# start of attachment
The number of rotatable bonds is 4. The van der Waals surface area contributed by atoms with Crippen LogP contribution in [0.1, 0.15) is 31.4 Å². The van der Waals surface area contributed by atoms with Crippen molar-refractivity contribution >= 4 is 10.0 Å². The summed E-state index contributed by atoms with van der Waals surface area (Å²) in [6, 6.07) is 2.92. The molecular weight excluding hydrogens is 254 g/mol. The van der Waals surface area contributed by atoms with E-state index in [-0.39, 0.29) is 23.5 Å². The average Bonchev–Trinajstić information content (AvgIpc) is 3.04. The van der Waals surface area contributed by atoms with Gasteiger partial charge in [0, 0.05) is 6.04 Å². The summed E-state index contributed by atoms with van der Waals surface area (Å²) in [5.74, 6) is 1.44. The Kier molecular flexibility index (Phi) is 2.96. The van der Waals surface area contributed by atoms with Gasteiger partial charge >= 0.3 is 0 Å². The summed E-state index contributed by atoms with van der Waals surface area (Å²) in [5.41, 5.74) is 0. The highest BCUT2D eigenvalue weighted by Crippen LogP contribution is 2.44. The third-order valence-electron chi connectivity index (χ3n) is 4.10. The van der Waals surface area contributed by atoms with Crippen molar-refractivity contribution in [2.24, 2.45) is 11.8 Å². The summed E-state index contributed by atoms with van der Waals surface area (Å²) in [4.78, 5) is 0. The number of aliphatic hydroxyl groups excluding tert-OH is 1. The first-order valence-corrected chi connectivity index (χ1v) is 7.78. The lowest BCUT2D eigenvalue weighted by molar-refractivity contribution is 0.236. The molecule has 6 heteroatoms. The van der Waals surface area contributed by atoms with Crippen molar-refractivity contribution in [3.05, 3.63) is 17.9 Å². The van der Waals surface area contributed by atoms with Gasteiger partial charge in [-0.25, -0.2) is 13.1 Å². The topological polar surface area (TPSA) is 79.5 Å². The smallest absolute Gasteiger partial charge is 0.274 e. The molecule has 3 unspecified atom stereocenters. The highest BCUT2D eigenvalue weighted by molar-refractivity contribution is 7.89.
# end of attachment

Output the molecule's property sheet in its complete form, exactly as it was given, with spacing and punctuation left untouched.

The number of rotatable bonds is 4. The van der Waals surface area contributed by atoms with Crippen LogP contribution in [0.1, 0.15) is 31.4 Å². The van der Waals surface area contributed by atoms with Crippen molar-refractivity contribution >= 4 is 10.0 Å². The summed E-state index contributed by atoms with van der Waals surface area (Å²) in [6, 6.07) is 2.92. The molecular weight excluding hydrogens is 254 g/mol. The van der Waals surface area contributed by atoms with E-state index in [-0.39, 0.29) is 23.5 Å². The average Bonchev–Trinajstić information content (AvgIpc) is 3.04. The van der Waals surface area contributed by atoms with Gasteiger partial charge in [0, 0.05) is 6.04 Å². The summed E-state index contributed by atoms with van der Waals surface area (Å²) in [5.74, 6) is 1.44. The Kier molecular flexibility index (Phi) is 2.96. The van der Waals surface area contributed by atoms with Gasteiger partial charge >= 0.3 is 0 Å². The summed E-state index contributed by atoms with van der Waals surface area (Å²) in [5.41, 5.74) is 0. The highest BCUT2D eigenvalue weighted by Crippen LogP contribution is 2.44. The third-order valence-electron chi connectivity index (χ3n) is 4.10. The van der Waals surface area contributed by atoms with Crippen molar-refractivity contribution in [2.24, 2.45) is 11.8 Å². The summed E-state index contributed by atoms with van der Waals surface area (Å²) in [4.78, 5) is 0. The number of aliphatic hydroxyl groups excluding tert-OH is 1. The first-order valence-corrected chi connectivity index (χ1v) is 7.78. The lowest BCUT2D eigenvalue weighted by molar-refractivity contribution is 0.236. The molecule has 6 heteroatoms. The van der Waals surface area contributed by atoms with Crippen molar-refractivity contribution in [3.05, 3.63) is 17.9 Å². The van der Waals surface area contributed by atoms with Gasteiger partial charge in [-0.25, -0.2) is 13.1 Å². The topological polar surface area (TPSA) is 79.5 Å². The smallest absolute Gasteiger partial charge is 0.274 e. The molecule has 3 unspecified atom stereocenters. The highest BCUT2D eigenvalue weighted by molar-refractivity contribution is 7.89.